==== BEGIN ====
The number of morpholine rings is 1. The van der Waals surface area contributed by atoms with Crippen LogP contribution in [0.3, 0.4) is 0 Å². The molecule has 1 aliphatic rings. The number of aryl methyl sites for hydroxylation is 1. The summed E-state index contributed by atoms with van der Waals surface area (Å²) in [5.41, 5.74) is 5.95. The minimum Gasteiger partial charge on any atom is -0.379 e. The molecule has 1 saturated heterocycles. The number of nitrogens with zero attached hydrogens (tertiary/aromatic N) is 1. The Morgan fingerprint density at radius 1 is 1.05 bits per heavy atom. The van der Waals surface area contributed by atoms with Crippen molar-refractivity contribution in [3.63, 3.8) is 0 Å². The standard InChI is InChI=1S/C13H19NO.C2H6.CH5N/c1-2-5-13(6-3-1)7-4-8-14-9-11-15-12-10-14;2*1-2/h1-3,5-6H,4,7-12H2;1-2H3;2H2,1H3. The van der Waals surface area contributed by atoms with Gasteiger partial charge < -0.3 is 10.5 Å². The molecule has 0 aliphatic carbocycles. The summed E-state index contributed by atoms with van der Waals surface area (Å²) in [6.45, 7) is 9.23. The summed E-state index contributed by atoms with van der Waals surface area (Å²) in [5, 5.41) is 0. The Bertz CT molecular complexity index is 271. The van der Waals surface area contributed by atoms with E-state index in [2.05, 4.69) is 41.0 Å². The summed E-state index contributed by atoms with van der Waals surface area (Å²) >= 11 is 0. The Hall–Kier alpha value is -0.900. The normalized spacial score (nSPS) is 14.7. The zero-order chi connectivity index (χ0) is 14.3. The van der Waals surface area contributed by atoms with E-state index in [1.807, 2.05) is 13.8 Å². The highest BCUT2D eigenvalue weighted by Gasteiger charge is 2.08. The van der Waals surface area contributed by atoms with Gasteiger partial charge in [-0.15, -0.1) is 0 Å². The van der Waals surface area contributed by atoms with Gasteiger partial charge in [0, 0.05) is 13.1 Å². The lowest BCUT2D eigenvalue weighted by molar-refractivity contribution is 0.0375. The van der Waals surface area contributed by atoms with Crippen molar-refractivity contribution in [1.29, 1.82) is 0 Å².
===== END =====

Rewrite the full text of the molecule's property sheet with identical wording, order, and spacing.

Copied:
The number of morpholine rings is 1. The van der Waals surface area contributed by atoms with Crippen LogP contribution in [0.3, 0.4) is 0 Å². The molecule has 1 aliphatic rings. The number of aryl methyl sites for hydroxylation is 1. The summed E-state index contributed by atoms with van der Waals surface area (Å²) in [5.41, 5.74) is 5.95. The minimum Gasteiger partial charge on any atom is -0.379 e. The molecule has 1 saturated heterocycles. The number of nitrogens with zero attached hydrogens (tertiary/aromatic N) is 1. The Morgan fingerprint density at radius 1 is 1.05 bits per heavy atom. The van der Waals surface area contributed by atoms with Crippen molar-refractivity contribution in [3.63, 3.8) is 0 Å². The standard InChI is InChI=1S/C13H19NO.C2H6.CH5N/c1-2-5-13(6-3-1)7-4-8-14-9-11-15-12-10-14;2*1-2/h1-3,5-6H,4,7-12H2;1-2H3;2H2,1H3. The van der Waals surface area contributed by atoms with Gasteiger partial charge < -0.3 is 10.5 Å². The molecule has 0 aliphatic carbocycles. The summed E-state index contributed by atoms with van der Waals surface area (Å²) in [6.45, 7) is 9.23. The summed E-state index contributed by atoms with van der Waals surface area (Å²) in [5, 5.41) is 0. The Bertz CT molecular complexity index is 271. The van der Waals surface area contributed by atoms with E-state index in [2.05, 4.69) is 41.0 Å². The summed E-state index contributed by atoms with van der Waals surface area (Å²) >= 11 is 0. The Hall–Kier alpha value is -0.900. The normalized spacial score (nSPS) is 14.7. The zero-order chi connectivity index (χ0) is 14.3. The van der Waals surface area contributed by atoms with E-state index in [1.807, 2.05) is 13.8 Å². The highest BCUT2D eigenvalue weighted by Gasteiger charge is 2.08. The van der Waals surface area contributed by atoms with Gasteiger partial charge in [-0.15, -0.1) is 0 Å². The van der Waals surface area contributed by atoms with Gasteiger partial charge in [0, 0.05) is 13.1 Å². The lowest BCUT2D eigenvalue weighted by molar-refractivity contribution is 0.0375. The van der Waals surface area contributed by atoms with Crippen molar-refractivity contribution in [1.29, 1.82) is 0 Å².